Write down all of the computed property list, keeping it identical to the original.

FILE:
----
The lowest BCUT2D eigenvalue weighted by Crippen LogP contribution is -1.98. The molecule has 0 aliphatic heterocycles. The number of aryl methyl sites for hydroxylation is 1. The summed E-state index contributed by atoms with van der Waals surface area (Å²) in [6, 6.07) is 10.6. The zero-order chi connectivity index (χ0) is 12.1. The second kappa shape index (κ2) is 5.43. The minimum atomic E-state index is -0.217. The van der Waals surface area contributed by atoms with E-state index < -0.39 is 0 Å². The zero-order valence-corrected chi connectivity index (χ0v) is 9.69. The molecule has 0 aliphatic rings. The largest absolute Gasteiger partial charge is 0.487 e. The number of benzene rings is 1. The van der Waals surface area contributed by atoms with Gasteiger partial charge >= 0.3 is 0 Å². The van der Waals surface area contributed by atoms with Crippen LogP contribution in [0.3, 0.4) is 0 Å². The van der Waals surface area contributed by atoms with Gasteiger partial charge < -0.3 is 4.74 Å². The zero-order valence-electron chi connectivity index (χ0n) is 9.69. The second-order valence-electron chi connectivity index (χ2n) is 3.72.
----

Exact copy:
The lowest BCUT2D eigenvalue weighted by Crippen LogP contribution is -1.98. The molecule has 0 aliphatic heterocycles. The number of aryl methyl sites for hydroxylation is 1. The summed E-state index contributed by atoms with van der Waals surface area (Å²) in [6, 6.07) is 10.6. The zero-order chi connectivity index (χ0) is 12.1. The second kappa shape index (κ2) is 5.43. The minimum atomic E-state index is -0.217. The van der Waals surface area contributed by atoms with E-state index < -0.39 is 0 Å². The zero-order valence-corrected chi connectivity index (χ0v) is 9.69. The molecule has 0 aliphatic rings. The largest absolute Gasteiger partial charge is 0.487 e. The number of benzene rings is 1. The van der Waals surface area contributed by atoms with Gasteiger partial charge >= 0.3 is 0 Å². The van der Waals surface area contributed by atoms with Crippen LogP contribution in [0.3, 0.4) is 0 Å². The van der Waals surface area contributed by atoms with Gasteiger partial charge < -0.3 is 4.74 Å². The zero-order valence-electron chi connectivity index (χ0n) is 9.69. The second-order valence-electron chi connectivity index (χ2n) is 3.72.